Hazards to ships from volcanoes

01 Feb 2022 Institute News

In the first of an occasional series, we look at a very real risk to ships and seafarers about which there is surprisingly little information

Captain L P Cragg, BSc (Hons)

Over time, hundreds of man hours and thousands of dollars have been devoted to researching volcanic hazards to aircraft – and yet, I could find no evidence that any research has ever been done on volcanic hazards to ships. Digging deeper revealed that, as far as I could find, neither an aircraft crash nor fatality in an airplane had ever been caused by volcanic activity. Conversely, hundreds of seafarers have been killed and dozens of ships affected by volcanic eruptions. As well as encountering volcanic activity by chance, vessels may be called to assist in providing humanitarian support or evacuation in the event of an eruption. While both international maritime law and tradition oblige Masters to render any assistance they can to any vessel or seafarer in distress at sea, there is no obligation to assist, at any time, during a crisis on land except when the vessel has been hired to render such assistance. Where this is the case the ship would normally receive detailed instruction on the scope of work, any hazards that may be encountered and the possible detrimental effects to the vessel and crew. However, for a ship caught up in, or assisting during, a volcanic crisis this hazard information is not readily available. Even pilot books from areas of the world with a substantial number of active volcanoes offer little advice other than to take care and/or avoid the area. I know for sure that I was not instructed in any dangers to vessels or seafarers from volcanoes during the years I spent studying for my Master’s Certificate of Competency. Asking around my compatriots reveals this lack of knowledge pervades the whole industry. Having carried out several years of research into volcanic hazards to ships (see left), I now hope to fill this gap. For this first article I will focus on submarine eruptions as they hold a special place in my heart. Submarine and barely emergent/just emergent volcanic eruptions are manifested in a variety of ways, and I will deal with each separately, starting with deeper volcanoes and shoaling as I progress.

Submarine eruptions
The pressures and water temperatures at depth do not easily allow for the violently explosive type of activity often associated with volcanic eruptions on land. Deep submarine eruptions will often have no surface expression, at least in the vicinity of the volcanic edifice, and I could find no record indicating any significant expression further away. A few years ago, a remote submersible exploration of a mid-ocean ridge eruption identified gases being vigorously emitted but these would be substantially disbursed as they rose through the water column. Explosive activity was limited to the immediate area of the vent and no pumice or buoyant material was observed.

Floating debris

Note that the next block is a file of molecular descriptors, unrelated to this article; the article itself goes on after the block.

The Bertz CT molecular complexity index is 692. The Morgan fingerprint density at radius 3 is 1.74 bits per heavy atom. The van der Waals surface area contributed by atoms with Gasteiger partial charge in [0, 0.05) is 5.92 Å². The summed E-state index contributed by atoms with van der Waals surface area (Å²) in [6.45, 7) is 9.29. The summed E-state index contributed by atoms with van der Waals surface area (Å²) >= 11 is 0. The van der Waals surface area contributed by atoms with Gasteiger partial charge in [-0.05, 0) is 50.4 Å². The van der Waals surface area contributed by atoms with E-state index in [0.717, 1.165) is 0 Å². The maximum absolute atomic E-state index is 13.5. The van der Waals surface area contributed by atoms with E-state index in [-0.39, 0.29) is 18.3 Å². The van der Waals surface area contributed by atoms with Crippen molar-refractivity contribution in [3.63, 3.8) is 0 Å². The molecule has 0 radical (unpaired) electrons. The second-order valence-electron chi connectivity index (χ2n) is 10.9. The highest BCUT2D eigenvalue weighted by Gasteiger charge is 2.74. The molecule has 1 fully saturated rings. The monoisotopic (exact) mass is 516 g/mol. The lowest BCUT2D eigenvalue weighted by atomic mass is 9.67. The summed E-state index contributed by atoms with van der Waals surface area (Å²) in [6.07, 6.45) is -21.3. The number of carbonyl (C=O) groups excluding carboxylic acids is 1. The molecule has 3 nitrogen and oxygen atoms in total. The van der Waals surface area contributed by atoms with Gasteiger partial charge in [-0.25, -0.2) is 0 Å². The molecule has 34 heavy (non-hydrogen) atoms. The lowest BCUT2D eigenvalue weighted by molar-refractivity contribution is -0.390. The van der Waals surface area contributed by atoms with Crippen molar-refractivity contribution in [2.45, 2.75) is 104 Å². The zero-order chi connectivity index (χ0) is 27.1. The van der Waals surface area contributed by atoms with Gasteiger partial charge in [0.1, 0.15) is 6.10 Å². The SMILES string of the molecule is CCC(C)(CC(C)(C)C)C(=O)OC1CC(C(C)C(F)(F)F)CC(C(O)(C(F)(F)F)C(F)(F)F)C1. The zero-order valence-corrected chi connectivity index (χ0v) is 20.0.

As the depth of water above the volcanic edifice reduces, so too does the suppressive pressure, and the observed violence of the explosive element of the eruption increases. Again there is little surface evidence of this, but, depending on the magma type involved, either basaltic balloons (gas-filled bubbles of lava that can be up to several metres in size) or pumaceous rock can form. Both are less dense than seawater and will float toward the sea surface, although some may break apart and lose buoyancy on the way up as water pressure decreases. Basalt balloons will not generally affect surface shipping. Like hot air balloons, they tend to consist of only one chamber full of gas and the outer skin is very brittle. This usually fractures soon after reaching the surface and the fragments then sink relatively quickly. Pumice rock, on the other hand, is made up of many small separate chambers, each holding some gas and making the whole rock less dense than water. Pumice pieces can range from small pebbles to larger than a football. When a large volume of pumice is erupted in a short time it forms pumice rafts which can be anything from millimetres to tens of metres thick. A pumice raft can be deep enough and have sufficient buoyancy to allow people to walk on it. Ships entering these pumice rafts will lose speed due to both increased resistance and reduction in the efficiency of the propellers. Where the pumice raft is deep enough the pumices will get entrained into the sea suctions, and will eventually block the strainers and lead to engine shutdown due to overheating. A Chief Engineer I once sailed with recounted a tale where his vessel got stuck in the middle of a raft of pumice as the engines overheated from pumice blocking the sea suctions. An attempt to measure the depth of the pumice failed to find the bottom of the raft. By cleaning the strainers and running the engine in short bursts they eventually managed to get to a point where they could determine the bottom of the raft and record it thinning as they progressed until eventually the raft was thin enough to clear the sea suction. Individual pieces of pumice have been found floating freely within and around pumice rafts at different depths related to their own neutral buoyancy. It is therefore possible, but less likely, that lumps of pumice could be sucked into the cooling water systems even if the ship does not enter the raft. Pumice is also extremely abrasive and will at the very least damage the hull paint as the vessel pushes through the raft, if not remove it altogether. The pumice’s impinging of the bottom plating of the vessel will exert an upward force similar to taking the blocks in dry dock. This will have a negative effect on the vessel’s stability but, as far as I can determine, not enough to normally cause a problem. At the time of writing there is a large raft of pumice drifting around the South Pacific Ocean which started life over a submarine volcano near Tonga. At the time of eruption some areas of this raft were thick enough to support a human being standing upright and some of the pumice stones measured more than 300mm in diameter. These rafts tend to thin and spread out over time, often splitting into narrow streams of pumice as they drift across the oceans. As they travel they become attractive to marine fauna and flora and by the time they make landfall are often so overgrown with marine organisms they are difficult to identify as pumice. In a year or two, much of the pumice in the present raft will find a final resting place on the beaches of north eastern Australia.